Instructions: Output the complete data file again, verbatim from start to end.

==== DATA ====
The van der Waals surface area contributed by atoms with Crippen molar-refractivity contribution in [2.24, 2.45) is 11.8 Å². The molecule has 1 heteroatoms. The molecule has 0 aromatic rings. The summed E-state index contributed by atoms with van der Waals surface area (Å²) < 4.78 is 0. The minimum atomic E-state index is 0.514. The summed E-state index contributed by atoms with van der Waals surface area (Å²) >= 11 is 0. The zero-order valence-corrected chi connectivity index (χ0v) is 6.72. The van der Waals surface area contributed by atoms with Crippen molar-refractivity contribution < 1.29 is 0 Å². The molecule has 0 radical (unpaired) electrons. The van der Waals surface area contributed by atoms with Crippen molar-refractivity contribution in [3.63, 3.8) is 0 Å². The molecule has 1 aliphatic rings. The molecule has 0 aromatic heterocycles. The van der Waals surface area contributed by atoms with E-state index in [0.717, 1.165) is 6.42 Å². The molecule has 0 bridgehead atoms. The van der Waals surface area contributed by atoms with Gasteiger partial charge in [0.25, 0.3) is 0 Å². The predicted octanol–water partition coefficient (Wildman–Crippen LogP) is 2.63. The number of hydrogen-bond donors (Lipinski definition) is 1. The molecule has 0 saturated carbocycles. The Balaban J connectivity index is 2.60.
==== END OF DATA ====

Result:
The van der Waals surface area contributed by atoms with Crippen molar-refractivity contribution in [2.24, 2.45) is 11.8 Å². The molecule has 1 heteroatoms. The molecule has 0 aromatic rings. The summed E-state index contributed by atoms with van der Waals surface area (Å²) < 4.78 is 0. The minimum atomic E-state index is 0.514. The summed E-state index contributed by atoms with van der Waals surface area (Å²) >= 11 is 0. The zero-order valence-corrected chi connectivity index (χ0v) is 6.72. The van der Waals surface area contributed by atoms with Crippen molar-refractivity contribution < 1.29 is 0 Å². The molecule has 0 radical (unpaired) electrons. The van der Waals surface area contributed by atoms with Crippen molar-refractivity contribution in [3.63, 3.8) is 0 Å². The molecule has 1 aliphatic rings. The molecule has 0 aromatic heterocycles. The van der Waals surface area contributed by atoms with E-state index in [0.717, 1.165) is 6.42 Å². The molecule has 0 bridgehead atoms. The van der Waals surface area contributed by atoms with Gasteiger partial charge in [0.25, 0.3) is 0 Å². The predicted octanol–water partition coefficient (Wildman–Crippen LogP) is 2.63. The number of hydrogen-bond donors (Lipinski definition) is 1. The molecule has 0 saturated carbocycles. The Balaban J connectivity index is 2.60.